Ping of Death

DDoSPedia An Online Encyclopedia Of Cyberattack and Cybersecurity Terms

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The “Ping of Death” is an antiquated denial-of-service (DoS) attack that does not affect modern machines. Originally, a bug was discovered in the TCP/IP framework of many operating systems in the mid 1990s, where sending a large packet (greater than the maximum allowable size of 65,535 bytes) to a target machine would result in it becoming severely unstable, crashing, or rebooting it.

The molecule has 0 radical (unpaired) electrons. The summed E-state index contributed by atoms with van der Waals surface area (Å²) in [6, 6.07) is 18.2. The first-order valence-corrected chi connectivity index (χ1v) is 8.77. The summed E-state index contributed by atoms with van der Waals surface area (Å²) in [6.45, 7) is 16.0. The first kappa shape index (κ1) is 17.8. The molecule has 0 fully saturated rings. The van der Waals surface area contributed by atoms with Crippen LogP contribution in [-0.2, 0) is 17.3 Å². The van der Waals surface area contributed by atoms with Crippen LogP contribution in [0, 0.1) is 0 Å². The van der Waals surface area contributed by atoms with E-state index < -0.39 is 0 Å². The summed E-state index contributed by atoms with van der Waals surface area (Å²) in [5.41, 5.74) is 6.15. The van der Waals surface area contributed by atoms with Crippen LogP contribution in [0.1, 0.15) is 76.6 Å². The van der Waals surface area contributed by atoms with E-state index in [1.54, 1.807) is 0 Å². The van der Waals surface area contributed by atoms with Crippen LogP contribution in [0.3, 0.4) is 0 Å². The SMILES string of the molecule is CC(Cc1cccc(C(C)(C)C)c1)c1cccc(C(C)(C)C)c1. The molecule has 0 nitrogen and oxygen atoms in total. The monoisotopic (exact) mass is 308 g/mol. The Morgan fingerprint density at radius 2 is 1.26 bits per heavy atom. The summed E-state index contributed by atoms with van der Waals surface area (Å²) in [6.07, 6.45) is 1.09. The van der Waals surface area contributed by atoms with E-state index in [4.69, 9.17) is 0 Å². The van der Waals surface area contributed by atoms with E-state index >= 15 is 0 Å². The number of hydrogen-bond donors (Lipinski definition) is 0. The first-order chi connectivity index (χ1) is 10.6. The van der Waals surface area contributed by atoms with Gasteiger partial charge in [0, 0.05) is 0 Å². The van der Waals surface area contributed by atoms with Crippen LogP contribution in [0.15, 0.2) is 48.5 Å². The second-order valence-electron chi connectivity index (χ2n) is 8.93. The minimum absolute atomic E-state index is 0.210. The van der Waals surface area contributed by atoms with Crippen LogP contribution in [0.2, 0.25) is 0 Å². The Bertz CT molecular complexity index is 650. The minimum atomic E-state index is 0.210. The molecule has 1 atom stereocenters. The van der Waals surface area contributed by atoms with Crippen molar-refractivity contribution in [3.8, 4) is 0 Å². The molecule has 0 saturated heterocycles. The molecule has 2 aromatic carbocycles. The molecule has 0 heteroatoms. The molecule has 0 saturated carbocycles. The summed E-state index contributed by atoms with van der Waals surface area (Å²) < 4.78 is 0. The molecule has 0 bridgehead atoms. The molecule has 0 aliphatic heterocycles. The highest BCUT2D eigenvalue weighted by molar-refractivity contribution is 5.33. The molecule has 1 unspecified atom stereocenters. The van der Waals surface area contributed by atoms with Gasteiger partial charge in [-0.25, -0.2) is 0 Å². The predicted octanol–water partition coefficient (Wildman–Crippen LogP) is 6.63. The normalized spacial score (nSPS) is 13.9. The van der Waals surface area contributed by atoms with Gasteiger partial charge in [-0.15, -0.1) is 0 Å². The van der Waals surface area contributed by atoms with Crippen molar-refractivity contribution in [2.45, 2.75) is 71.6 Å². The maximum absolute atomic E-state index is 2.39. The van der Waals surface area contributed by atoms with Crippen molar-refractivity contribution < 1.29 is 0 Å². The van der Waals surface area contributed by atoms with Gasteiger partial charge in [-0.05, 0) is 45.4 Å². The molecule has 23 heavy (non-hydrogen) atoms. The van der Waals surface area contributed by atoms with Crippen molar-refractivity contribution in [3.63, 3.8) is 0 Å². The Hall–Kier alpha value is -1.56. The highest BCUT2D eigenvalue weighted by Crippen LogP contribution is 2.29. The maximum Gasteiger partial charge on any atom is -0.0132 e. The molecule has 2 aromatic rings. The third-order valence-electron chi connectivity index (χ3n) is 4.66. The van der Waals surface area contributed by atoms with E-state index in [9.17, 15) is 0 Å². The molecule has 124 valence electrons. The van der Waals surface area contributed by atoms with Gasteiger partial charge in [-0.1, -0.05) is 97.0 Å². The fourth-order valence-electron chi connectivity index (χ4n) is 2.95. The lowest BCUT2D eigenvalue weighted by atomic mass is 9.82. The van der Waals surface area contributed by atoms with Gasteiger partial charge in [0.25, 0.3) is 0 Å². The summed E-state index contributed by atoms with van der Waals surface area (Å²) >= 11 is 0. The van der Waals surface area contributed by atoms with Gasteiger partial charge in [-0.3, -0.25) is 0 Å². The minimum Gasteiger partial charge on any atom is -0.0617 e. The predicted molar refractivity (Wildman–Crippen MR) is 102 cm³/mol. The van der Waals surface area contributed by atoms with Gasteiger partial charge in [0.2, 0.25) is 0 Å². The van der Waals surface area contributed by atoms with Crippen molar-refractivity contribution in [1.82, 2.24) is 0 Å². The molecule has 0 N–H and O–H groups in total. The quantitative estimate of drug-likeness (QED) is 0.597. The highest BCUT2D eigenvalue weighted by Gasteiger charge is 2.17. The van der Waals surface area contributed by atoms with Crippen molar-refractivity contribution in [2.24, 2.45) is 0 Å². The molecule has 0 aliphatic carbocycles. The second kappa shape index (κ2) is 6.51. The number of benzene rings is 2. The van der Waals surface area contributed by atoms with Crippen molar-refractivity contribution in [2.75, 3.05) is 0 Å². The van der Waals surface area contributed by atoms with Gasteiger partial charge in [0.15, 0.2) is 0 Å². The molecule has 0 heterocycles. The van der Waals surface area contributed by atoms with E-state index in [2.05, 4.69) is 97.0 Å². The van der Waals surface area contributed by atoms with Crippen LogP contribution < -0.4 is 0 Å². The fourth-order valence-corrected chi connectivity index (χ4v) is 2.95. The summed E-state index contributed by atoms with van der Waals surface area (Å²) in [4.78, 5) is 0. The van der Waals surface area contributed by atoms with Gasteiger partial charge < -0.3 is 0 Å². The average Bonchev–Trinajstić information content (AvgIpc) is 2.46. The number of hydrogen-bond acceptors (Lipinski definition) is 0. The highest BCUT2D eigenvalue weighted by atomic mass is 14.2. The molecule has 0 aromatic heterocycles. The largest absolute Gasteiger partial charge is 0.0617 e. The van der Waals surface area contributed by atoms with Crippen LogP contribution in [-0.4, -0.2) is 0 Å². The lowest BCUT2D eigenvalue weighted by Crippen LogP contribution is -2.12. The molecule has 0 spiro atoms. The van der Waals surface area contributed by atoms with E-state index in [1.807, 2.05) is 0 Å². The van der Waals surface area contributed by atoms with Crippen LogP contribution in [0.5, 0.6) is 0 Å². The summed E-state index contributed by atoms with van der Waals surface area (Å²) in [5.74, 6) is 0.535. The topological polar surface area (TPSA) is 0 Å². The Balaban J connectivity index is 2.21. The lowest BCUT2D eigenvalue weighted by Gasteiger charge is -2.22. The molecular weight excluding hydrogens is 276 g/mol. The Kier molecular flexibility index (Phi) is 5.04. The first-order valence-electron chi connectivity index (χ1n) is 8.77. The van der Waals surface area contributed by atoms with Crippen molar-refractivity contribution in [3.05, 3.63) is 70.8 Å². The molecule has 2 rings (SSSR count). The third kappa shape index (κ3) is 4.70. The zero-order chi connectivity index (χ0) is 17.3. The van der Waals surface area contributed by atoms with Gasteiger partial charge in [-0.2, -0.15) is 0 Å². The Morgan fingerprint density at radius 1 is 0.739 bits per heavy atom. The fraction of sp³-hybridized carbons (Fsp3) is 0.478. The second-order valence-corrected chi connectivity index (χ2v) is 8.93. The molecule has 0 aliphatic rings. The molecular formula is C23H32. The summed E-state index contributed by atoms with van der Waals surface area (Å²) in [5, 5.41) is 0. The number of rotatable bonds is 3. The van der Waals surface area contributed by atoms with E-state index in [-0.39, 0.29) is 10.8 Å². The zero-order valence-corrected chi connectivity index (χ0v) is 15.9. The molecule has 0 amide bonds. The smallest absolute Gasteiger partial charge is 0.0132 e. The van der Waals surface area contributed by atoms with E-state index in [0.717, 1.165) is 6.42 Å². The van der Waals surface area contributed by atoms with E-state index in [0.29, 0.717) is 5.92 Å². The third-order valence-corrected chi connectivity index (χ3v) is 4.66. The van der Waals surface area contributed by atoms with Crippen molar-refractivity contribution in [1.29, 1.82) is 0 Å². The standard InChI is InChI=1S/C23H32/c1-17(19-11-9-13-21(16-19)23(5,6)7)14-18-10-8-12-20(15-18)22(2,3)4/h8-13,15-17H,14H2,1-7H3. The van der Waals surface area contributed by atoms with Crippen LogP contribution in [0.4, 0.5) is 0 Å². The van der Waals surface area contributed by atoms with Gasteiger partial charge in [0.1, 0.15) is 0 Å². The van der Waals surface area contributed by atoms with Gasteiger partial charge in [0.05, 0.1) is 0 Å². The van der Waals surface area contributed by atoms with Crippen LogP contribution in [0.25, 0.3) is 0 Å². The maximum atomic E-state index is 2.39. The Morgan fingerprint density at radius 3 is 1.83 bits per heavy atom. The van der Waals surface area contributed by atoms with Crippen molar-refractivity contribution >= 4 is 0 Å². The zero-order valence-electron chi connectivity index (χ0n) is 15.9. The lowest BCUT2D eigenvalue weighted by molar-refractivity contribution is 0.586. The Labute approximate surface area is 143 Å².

This attack was made possible because such a large packet had to be reassembled on the receiving machine. When packet fragments were reassembled into a packet larger than the maximum allowable size of 65,535 bytes on the target machine, a buffer overflow occurred, causing instability, crashing or rebooting of the targeted machine.


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